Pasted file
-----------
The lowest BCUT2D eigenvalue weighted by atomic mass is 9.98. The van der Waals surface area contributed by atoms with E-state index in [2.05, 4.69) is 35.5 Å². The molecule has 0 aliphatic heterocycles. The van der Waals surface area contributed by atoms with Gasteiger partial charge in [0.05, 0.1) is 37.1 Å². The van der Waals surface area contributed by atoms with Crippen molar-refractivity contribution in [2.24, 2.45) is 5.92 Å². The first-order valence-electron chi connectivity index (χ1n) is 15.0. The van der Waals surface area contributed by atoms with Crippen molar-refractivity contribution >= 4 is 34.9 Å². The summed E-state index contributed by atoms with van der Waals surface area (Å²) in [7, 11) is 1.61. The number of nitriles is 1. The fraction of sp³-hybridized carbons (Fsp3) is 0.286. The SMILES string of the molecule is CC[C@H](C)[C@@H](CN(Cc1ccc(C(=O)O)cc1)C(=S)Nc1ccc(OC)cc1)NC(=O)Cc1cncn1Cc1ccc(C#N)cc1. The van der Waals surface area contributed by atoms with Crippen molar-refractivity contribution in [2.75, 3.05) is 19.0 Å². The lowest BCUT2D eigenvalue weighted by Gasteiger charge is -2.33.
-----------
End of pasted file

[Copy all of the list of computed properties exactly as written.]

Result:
The lowest BCUT2D eigenvalue weighted by atomic mass is 9.98. The van der Waals surface area contributed by atoms with E-state index in [2.05, 4.69) is 35.5 Å². The molecule has 0 aliphatic heterocycles. The van der Waals surface area contributed by atoms with Gasteiger partial charge in [0.05, 0.1) is 37.1 Å². The van der Waals surface area contributed by atoms with Crippen molar-refractivity contribution in [2.24, 2.45) is 5.92 Å². The first-order valence-electron chi connectivity index (χ1n) is 15.0. The van der Waals surface area contributed by atoms with Crippen molar-refractivity contribution >= 4 is 34.9 Å². The summed E-state index contributed by atoms with van der Waals surface area (Å²) in [7, 11) is 1.61. The number of nitriles is 1. The fraction of sp³-hybridized carbons (Fsp3) is 0.286. The SMILES string of the molecule is CC[C@H](C)[C@@H](CN(Cc1ccc(C(=O)O)cc1)C(=S)Nc1ccc(OC)cc1)NC(=O)Cc1cncn1Cc1ccc(C#N)cc1. The van der Waals surface area contributed by atoms with Crippen molar-refractivity contribution in [2.75, 3.05) is 19.0 Å². The lowest BCUT2D eigenvalue weighted by Gasteiger charge is -2.33.